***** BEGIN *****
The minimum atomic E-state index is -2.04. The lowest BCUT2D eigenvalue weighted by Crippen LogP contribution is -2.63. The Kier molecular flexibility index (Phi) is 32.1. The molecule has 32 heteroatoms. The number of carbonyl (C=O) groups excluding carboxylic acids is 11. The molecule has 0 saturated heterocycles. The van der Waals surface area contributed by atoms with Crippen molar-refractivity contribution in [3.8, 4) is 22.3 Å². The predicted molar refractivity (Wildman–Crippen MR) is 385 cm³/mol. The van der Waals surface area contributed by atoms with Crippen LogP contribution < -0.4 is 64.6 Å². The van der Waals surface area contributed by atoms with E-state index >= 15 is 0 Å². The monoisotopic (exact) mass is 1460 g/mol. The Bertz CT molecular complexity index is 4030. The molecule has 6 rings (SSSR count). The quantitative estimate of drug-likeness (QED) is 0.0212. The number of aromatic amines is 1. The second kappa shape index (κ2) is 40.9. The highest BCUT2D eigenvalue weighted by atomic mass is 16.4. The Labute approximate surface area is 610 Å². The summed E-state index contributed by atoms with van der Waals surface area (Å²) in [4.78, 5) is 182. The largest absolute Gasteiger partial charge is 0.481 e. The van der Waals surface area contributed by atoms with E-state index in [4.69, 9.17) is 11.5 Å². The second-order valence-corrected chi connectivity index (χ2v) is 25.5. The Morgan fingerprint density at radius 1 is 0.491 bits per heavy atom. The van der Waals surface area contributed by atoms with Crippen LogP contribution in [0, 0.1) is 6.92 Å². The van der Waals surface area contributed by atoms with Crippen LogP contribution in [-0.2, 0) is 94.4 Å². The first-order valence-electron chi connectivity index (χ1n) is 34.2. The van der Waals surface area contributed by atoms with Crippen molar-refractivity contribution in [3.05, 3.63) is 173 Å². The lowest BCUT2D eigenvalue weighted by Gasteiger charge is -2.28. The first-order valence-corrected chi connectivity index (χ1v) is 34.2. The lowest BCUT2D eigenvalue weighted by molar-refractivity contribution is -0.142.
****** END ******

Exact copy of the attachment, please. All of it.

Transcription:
The minimum atomic E-state index is -2.04. The lowest BCUT2D eigenvalue weighted by Crippen LogP contribution is -2.63. The Kier molecular flexibility index (Phi) is 32.1. The molecule has 32 heteroatoms. The number of carbonyl (C=O) groups excluding carboxylic acids is 11. The molecule has 0 saturated heterocycles. The van der Waals surface area contributed by atoms with Crippen molar-refractivity contribution in [3.8, 4) is 22.3 Å². The predicted molar refractivity (Wildman–Crippen MR) is 385 cm³/mol. The van der Waals surface area contributed by atoms with Crippen LogP contribution < -0.4 is 64.6 Å². The van der Waals surface area contributed by atoms with E-state index >= 15 is 0 Å². The monoisotopic (exact) mass is 1460 g/mol. The Bertz CT molecular complexity index is 4030. The molecule has 6 rings (SSSR count). The quantitative estimate of drug-likeness (QED) is 0.0212. The number of aromatic amines is 1. The second kappa shape index (κ2) is 40.9. The highest BCUT2D eigenvalue weighted by atomic mass is 16.4. The Labute approximate surface area is 610 Å². The summed E-state index contributed by atoms with van der Waals surface area (Å²) in [4.78, 5) is 182. The largest absolute Gasteiger partial charge is 0.481 e. The van der Waals surface area contributed by atoms with E-state index in [4.69, 9.17) is 11.5 Å². The second-order valence-corrected chi connectivity index (χ2v) is 25.5. The Morgan fingerprint density at radius 1 is 0.491 bits per heavy atom. The van der Waals surface area contributed by atoms with Crippen LogP contribution in [0, 0.1) is 6.92 Å². The van der Waals surface area contributed by atoms with Crippen LogP contribution in [-0.2, 0) is 94.4 Å². The first-order valence-electron chi connectivity index (χ1n) is 34.2. The van der Waals surface area contributed by atoms with Crippen molar-refractivity contribution in [3.05, 3.63) is 173 Å². The lowest BCUT2D eigenvalue weighted by Gasteiger charge is -2.28. The first-order valence-corrected chi connectivity index (χ1v) is 34.2. The lowest BCUT2D eigenvalue weighted by molar-refractivity contribution is -0.142.